Self-Assembled Nanostructures and Nanomachines from 3D DNA Bricks Analogous to LEGOS

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Top row: 3D model of shapes created with DNA bricks  Bottom Rows: 3-axis TEM images of 3D nanostructures made with DNA bricks

Harvard researchers have successfully developed three-dimensional DNA “bricks” from 32 nucleotide DNA strands[fn]http://wyss.harvard.edu/viewpressrelease/101/[/fn].  Each strand has 8 nucleotide binding ends that are able to hybridize with other bricks to form nanostructures and nanomachines.  The bricks are 2.5 by 2.5 by 2.7 nanometers in dimension, and can self-assemble into discreet structures that have hollows, tunnels, and angles such as the examples in the photo above. 

The bricks are made by  hybridizing individual strands of DNA under controlled physical conditions to create one of 102 distinct shapes.  These shapes can then be “programmed to assemble into one of these 102 structures.  These structures or other structures developed in the future can then be used for biomolecular sensing, assembled into machines to perform specific jobs or organized to produce bioengineered systems. 

One can add or remove each brick independently of one another much in the manner one could build a structure with a set of LEGOS.  Each structure is formed in a one-step annealing process by using a buffer enriched with magnesium.  The blocks can be used in a number of applications including drug delivery vehicles, medical devices, and advanced electronics.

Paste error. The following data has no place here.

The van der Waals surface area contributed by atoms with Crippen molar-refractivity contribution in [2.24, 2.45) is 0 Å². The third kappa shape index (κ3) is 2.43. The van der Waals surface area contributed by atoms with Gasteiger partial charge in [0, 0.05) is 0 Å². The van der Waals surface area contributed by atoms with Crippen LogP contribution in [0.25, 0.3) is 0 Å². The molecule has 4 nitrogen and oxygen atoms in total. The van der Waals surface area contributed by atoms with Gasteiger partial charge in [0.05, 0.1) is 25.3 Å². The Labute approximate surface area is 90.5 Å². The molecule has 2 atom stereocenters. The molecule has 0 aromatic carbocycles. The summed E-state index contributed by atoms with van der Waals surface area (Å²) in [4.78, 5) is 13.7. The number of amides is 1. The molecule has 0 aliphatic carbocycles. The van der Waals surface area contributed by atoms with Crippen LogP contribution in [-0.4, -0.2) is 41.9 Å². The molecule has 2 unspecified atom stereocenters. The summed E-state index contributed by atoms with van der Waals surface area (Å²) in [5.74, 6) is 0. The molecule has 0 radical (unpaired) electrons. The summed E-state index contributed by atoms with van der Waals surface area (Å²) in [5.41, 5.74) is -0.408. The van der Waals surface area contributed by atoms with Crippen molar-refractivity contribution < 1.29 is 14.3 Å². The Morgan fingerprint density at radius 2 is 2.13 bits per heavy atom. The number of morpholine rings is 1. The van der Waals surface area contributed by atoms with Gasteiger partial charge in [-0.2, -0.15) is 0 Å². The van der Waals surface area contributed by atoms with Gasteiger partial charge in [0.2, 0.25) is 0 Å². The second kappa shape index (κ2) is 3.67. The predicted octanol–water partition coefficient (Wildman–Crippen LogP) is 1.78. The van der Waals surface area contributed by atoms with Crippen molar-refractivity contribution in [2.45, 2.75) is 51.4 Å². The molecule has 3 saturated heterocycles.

DOI: 10.1126/science.1229960

DOI: 10.1126/science.1227268

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This method of making biomolecular nanostructures allows three-dimensional DNA architecture to be self-assembled from strands of selectively hybridizing DNA and RNA.

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This technology has the potential to create functional nanostructures (lattices, tubes, 3D Shapes) and nanomachines (walkers, circuits, triggered assembly systems) that can be used in medicine, bioengineering, and electronics.

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Like other synthesized strands of DNA, there is a risk that they can incorporate with living organisms if released into an uncontrolled environment. Although unlikely to self-replicate or hybridize in an uncontrolled environment, damage to DNA could be possible should the synthesized DNA incorporate with a living organisms DNA. Essentially, the DNA could cause genetic damage, but will not likely cause genetic mutation. This could pose potential human health and ecological risks as well as risks to the human condition.

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